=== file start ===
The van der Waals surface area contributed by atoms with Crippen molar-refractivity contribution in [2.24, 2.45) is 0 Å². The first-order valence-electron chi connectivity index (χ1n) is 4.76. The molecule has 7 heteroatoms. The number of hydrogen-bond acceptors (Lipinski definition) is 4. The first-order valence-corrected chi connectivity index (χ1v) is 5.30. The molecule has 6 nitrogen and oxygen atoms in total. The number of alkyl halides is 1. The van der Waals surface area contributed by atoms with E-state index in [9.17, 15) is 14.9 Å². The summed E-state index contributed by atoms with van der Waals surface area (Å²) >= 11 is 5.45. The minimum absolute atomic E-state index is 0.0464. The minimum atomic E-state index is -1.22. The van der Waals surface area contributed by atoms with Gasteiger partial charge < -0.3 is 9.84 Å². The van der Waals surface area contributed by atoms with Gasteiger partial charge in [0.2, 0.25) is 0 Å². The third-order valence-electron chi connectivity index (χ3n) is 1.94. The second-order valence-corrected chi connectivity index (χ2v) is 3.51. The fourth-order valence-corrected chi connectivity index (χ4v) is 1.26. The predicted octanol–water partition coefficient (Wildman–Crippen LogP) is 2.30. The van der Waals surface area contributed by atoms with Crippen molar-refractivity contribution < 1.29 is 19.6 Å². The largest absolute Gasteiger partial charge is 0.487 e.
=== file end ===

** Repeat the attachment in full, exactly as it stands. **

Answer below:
The van der Waals surface area contributed by atoms with Crippen molar-refractivity contribution in [2.24, 2.45) is 0 Å². The first-order valence-electron chi connectivity index (χ1n) is 4.76. The molecule has 7 heteroatoms. The number of hydrogen-bond acceptors (Lipinski definition) is 4. The first-order valence-corrected chi connectivity index (χ1v) is 5.30. The molecule has 6 nitrogen and oxygen atoms in total. The number of alkyl halides is 1. The van der Waals surface area contributed by atoms with E-state index in [9.17, 15) is 14.9 Å². The summed E-state index contributed by atoms with van der Waals surface area (Å²) >= 11 is 5.45. The minimum absolute atomic E-state index is 0.0464. The minimum atomic E-state index is -1.22. The van der Waals surface area contributed by atoms with Gasteiger partial charge < -0.3 is 9.84 Å². The van der Waals surface area contributed by atoms with Gasteiger partial charge in [0.2, 0.25) is 0 Å². The third-order valence-electron chi connectivity index (χ3n) is 1.94. The second-order valence-corrected chi connectivity index (χ2v) is 3.51. The fourth-order valence-corrected chi connectivity index (χ4v) is 1.26. The predicted octanol–water partition coefficient (Wildman–Crippen LogP) is 2.30. The van der Waals surface area contributed by atoms with Crippen molar-refractivity contribution < 1.29 is 19.6 Å². The largest absolute Gasteiger partial charge is 0.487 e.